This article was originally published by Sustainable Security on 14 March 2017.
There are strong calls to give UN peacekeeping operations more robust mandates to engage in counter-terrorism tasks. But the idea of UN peacekeepers conducting counter-terrorism operations is not without its problems.
Terrorist attacks have been increasing rapidly over the last decade. According to the Global Terrorism Index, 29,376 people were killed in terrorist attacks in 2015. This was the second deadliest year after 2014, when 32,765 people were killed. The spike in 2014 and decline in 2015 is largely a result of the rise and subsequent weakening of Boko Haram and the Islamic State (IS).
Fatigue after long engagements in Afghanistan and Iraq and the continued impact of the financial crisis has significantly dampened the interest in new out-of-area operations among Western member states. At the same time, the threats of terrorism and migration remain at the top of the foreign policy agenda. It is in this environment that policy makers are turning to the UN, to see what role it can play in the global security burden-sharing. This means a more transactional relationship with the UN, not necessarily considering the longer-term impact of undermining its impartiality and legitimacy.
This article was published by the Institute for Strategic, Political, Security and Economic Consultancy (ISPSW) in February 2017.
In mid-December, people and families all over Europe and in many parts of the world were gearing up to celebrate Christmas, one of the most important events in the Christian calendar. But on 19 December 2016 at 20:02 local time, a hijacked truck veered into a traditional Christmas market next to the Kaiser Wilhelm Memorial Church in Berlin, Germany. Twelve people were killed. Four days later, the suspected perpetrator was shot and killed by police on an Italian plaza in Sesto San Giovanni, a suburb north of central Milan, Italy.
On the same day, ISIS extremists released a video of the perpetrator, filmed recently in Berlin. His name was Anis Amri. Having pledged allegiance to the group, he suggested that the Berlin attack was vengeance for coalition airstrikes in Syria.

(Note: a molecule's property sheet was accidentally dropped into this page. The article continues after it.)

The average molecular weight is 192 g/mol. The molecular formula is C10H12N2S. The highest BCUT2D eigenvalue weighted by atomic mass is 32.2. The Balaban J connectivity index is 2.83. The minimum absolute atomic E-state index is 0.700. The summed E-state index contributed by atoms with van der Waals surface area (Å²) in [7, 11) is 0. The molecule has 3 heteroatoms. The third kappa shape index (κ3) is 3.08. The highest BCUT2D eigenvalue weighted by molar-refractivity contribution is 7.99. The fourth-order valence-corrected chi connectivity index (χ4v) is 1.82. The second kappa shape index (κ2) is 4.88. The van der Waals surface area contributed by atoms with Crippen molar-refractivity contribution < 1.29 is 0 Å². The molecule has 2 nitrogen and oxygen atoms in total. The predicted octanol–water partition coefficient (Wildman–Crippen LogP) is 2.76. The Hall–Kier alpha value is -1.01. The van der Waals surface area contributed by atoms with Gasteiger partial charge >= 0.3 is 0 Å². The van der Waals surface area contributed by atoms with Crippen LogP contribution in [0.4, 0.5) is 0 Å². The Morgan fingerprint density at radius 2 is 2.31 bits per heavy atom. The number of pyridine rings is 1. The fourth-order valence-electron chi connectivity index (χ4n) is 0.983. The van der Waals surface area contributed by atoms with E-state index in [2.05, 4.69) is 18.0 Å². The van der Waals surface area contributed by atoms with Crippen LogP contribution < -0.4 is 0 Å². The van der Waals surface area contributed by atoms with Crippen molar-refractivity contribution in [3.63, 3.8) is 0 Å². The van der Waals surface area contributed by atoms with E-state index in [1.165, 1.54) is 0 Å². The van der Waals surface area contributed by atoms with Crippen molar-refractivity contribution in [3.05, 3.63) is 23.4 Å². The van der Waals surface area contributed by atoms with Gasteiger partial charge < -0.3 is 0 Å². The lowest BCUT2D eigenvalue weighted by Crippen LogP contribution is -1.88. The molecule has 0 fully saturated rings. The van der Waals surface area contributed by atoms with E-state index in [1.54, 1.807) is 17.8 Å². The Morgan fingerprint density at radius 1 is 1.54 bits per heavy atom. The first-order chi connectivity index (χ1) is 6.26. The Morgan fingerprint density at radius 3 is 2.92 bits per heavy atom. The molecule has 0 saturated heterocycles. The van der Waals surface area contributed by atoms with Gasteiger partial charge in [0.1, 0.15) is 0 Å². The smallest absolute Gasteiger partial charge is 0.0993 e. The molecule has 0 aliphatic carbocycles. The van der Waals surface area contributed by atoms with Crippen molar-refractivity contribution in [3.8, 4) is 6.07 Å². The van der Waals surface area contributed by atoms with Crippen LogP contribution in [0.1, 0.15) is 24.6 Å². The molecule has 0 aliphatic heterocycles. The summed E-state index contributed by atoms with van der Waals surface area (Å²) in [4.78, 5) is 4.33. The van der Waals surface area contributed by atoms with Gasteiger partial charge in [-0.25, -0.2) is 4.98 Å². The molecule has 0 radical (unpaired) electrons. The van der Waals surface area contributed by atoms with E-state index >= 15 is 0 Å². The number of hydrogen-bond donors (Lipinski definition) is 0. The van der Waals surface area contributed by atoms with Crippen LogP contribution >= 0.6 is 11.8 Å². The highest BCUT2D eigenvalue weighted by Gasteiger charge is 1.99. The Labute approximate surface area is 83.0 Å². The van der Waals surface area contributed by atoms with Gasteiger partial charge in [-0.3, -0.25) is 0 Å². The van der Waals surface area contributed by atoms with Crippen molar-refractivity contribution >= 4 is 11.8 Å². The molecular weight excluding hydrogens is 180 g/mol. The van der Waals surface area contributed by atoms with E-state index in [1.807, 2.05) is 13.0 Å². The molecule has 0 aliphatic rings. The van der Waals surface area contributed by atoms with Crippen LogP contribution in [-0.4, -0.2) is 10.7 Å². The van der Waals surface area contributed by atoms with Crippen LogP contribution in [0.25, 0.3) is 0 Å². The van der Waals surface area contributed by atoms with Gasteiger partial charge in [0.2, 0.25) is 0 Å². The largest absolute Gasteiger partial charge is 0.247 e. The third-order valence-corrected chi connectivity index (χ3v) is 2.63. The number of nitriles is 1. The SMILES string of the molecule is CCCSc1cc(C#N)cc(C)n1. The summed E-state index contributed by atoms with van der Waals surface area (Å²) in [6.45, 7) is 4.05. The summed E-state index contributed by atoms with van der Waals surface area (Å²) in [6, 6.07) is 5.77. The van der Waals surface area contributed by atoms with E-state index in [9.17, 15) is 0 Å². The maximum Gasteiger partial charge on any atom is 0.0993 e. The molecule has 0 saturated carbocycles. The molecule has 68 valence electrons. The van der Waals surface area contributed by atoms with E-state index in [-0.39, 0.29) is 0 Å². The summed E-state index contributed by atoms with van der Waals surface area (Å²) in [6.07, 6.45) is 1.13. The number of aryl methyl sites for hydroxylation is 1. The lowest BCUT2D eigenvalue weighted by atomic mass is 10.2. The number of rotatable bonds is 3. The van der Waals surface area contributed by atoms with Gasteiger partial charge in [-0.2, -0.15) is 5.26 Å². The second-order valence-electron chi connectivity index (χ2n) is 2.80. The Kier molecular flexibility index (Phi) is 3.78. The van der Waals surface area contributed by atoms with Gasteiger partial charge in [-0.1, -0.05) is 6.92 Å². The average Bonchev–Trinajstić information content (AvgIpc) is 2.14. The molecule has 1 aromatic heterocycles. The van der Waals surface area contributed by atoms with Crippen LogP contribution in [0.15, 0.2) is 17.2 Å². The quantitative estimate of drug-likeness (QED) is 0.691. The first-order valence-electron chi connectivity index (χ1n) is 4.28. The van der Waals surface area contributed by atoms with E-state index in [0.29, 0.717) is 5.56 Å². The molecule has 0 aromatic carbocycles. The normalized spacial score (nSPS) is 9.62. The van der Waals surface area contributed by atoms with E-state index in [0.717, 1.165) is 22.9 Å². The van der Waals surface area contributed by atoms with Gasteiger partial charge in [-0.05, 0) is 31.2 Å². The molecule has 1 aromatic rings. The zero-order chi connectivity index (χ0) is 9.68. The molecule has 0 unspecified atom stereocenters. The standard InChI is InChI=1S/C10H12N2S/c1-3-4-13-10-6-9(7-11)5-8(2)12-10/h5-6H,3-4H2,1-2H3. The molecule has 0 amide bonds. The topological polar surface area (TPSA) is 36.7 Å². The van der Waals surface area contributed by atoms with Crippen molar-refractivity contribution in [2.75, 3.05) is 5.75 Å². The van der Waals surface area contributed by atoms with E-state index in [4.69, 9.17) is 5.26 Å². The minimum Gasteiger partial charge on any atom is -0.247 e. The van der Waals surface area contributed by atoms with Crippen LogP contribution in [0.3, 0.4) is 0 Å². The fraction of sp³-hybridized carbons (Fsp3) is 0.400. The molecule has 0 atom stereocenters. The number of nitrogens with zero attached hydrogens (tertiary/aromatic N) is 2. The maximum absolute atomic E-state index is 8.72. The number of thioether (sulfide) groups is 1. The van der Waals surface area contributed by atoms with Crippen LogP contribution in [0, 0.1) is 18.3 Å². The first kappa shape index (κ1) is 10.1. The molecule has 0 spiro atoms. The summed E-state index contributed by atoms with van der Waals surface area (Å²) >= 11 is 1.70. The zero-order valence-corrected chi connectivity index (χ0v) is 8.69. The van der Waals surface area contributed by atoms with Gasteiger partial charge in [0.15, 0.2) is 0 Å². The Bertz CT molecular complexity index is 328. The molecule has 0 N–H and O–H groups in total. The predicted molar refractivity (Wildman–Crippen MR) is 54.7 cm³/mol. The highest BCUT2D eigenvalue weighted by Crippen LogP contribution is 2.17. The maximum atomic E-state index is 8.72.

This article was originally published by the Institute for Security Studies (ISS) on 7 February 2017.
Significant security gains have been made in the fight against Boko Haram, but the war is far from over.
Last year marked the seventh year since Boko Haram re-merged following a heavy-handed crackdown on the group in July 2009. Since then, the outfit has employed violence in Nigeria and the surrounding region at a dizzying pace. In 2014, according to data collected by the Global Terrorism Database (GTD), it was the world’s most deadly terrorist entity.
A lot has changed in the struggle against Boko Haram since then, including the advent of operations by the Multi-National Joint Task Force and the eviction of militants from most areas of territorial control.
This past August, the movement split into two factions. Long-time leader Abubakar Shekau favours a more indiscriminate attack profile, while the new Islamic State-backed Abu Musab al-Barnawi faction prefers to engage security forces directly (such as in Bosso, Niger in June). Despite these developments, the high rate of violence perpetrated by the group remains a consistent feature.
This article was originally published by the African Center for Strategic Studies on 11 January 2017.
In January 2013, Hamadou Kouffa led Islamist forces from northern Mali south toward Konna and Diabaly, an act that precipitated an African and French intervention eventually driving the militants out of entrenched positions. Two years later, Kouffa reemerged on the international scene at the head of the newly founded Macina Liberation Front (Front de Libération du Macina, FLM). Since January 2015, Kouffa’s group has claimed responsibility for several attacks in central Mali, including assassinations of local political figures and security forces, as well as the destruction of an ‘idolatrous’ mausoleum.
In its goals and methods, FLM resembles other Islamist terrorists operating in the Sahel and Sahara, such as Al Qaeda in the Islamic Maghreb (AQIM). What makes the FLM different is the attempt to rally nomadic Fulani herdsmen to its cause. Kouffa, a Fulani marabout, communicates to FLM members in the Fulani language, and the name Macina harkens back to a nineteenth-century Fulani state based in central Mali and governed under Islamic law.
This article was originally published by the Institute for the Study of War (ISW) on 9 November 2016.
ISIS has organized a number of external attacks worldwide in the past year, some of which have been thwarted. ISIS’s global network is still operating and is poised to continue conducting external attacks in late 2016. The U.S. must recognize that the campaign to recapture Mosul and Raqqa will not defeat ISIS. Rather, any military success in Iraq and Syria must be the first phase of a campaign to counter ISIS globally, whether through military or non-military means.
ISIS has been planning an external attack from Raqqa, Syria. The U.S. and its partners in the counter-ISIS coalition are assisting the major operations to recover Raqqa and Mosul, ISIS’s main urban hubs. ISIS is conducting counter-offensives inside Iraq to divert Coalition attention from these main efforts. Similarly, ISIS will direct its global network to launch additional counter-offensives across its global footprint. Coalition partner nations face a high risk of attacks by ISIS on their homelands and their populations abroad while the offensives to recapture Mosul and Raqqa progress. The attack threat emanating from Raqqa highlights that ISIS-linked militants across the world still receive direction from ISIS in core terrain.